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Corruption Crime Politics

Dinesh D’Souza Explains what He Learned in Prison


The brilliant conservative Dinesh D’Souza was railroaded into confinement center a while back because of his political activism. Yes, he broke the law, but his crime was donating money to a candidate under the names of other people (his candidate lost); his fellow inmates were in for things like murder, burglary and drug smuggling. Around the time that D’Souza pled guilty, Townhall reminded us that while D’Souza was facing prison, former Democrat Presidential candidate John Edwards was still a free man, though Edwards’ crimes were FAR greater.

(It’s not an excuse, what D’Souza did was against the law, it’s just an observation.)

D’Souza is finally out and getting reacclimated to life as a free man and he made an appearance on Fox News’ the Kelly File with Megyn Kelly to discuss what he’ll do next. The most interesting portion of the conversation may have been their discussion about what D’Souza learned while incarcerated.

He learned that the “big” criminals, the “real” crime lords, you might say, can’t be found in a prison. They are all out here living with the rest of us because the system can’t get them. In fact, they real bad guys ARE the system.


“…that the big criminals are out there. They’re at large, they are so powerful that the system can’t get them — in fact, they are the system. So I found this to be a very provocative and interesting idea.”




Dinesh D’Souza: I was a bit surprised when I got into the confinement center to recognize that it was the whole gamut of criminals, from murderers and burglars, people who had been bringing people across the border, drug smugglers. 
Megyn Kelly: People like you who made illegal campaign donations. 

Dinesh D’Souza: It was a pretty rough crowd. But on the other hand, after an initial period of caution in which I kept to myself, I tried to figure out if there were gangs going on in there. I tried to figure out how I would survive over eight months of sleeping with, if you say, hoodlums.

But then after a while I figured it out, I began to talk to them and learn about their lives, I was kind of in a very unusual position few people find themselves in. Almost like an anthropologist in a strange land, there was a lot to learn.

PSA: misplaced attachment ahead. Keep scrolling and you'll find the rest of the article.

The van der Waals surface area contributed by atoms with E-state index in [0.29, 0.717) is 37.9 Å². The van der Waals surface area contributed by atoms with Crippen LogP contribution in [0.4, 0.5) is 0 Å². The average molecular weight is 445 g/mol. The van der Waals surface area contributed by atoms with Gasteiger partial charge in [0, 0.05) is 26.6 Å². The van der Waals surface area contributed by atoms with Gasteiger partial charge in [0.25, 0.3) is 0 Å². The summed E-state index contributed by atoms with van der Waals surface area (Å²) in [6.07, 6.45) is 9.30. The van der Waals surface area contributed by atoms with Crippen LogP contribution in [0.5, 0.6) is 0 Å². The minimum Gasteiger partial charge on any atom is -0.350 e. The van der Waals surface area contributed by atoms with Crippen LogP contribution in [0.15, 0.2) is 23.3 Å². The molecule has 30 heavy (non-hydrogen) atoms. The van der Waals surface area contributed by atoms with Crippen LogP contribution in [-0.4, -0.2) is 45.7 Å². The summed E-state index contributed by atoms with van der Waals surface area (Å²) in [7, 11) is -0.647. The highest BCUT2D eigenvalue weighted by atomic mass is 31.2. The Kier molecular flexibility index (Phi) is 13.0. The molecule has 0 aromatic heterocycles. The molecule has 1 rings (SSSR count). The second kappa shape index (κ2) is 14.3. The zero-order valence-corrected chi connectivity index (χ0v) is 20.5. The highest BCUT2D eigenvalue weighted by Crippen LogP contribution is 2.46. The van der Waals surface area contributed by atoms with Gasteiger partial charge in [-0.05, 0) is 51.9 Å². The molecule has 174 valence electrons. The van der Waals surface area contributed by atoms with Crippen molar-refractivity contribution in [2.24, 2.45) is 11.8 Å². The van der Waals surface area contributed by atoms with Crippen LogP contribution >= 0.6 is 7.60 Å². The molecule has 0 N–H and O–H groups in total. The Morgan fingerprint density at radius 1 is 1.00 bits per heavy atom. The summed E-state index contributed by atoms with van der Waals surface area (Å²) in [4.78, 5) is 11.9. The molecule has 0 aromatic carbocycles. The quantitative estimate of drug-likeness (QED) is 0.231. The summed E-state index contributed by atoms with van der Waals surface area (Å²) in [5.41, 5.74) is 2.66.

Megyn Kelly: You say a lot of the guys in there, even like murderers consider themselves to be small fries. Why?

Dinesh D’Souza: Well there is a kind of shamelessness among the criminals, we want them to accept that what they did was wrong, and interestingly most of these people do. It is not like the Shawshank Redemption where they all think they are innocent, no they admit what they did is wrong, but they also have this view, kind of an ideology you might say, that they are the small fry — that the big criminals are out there. 

They’re at large, they are so powerful that the system can’t get them — in fact, they are the system. So I found this to be a very provocative and interesting idea.


The views expressed in this opinion article are solely those of their author and are not necessarily either shared or endorsed by

About the author

Onan Coca

Onan is the Editor-in-Chief at Romulus Marketing. He's also the managing editor at, and the managing partner at You can read more of his writing at Eagle Rising.
Onan is a graduate of Liberty University (2003) and earned his M.Ed. at Western Governors University in 2012. Onan lives in Atlanta with his wife and their three wonderful children.

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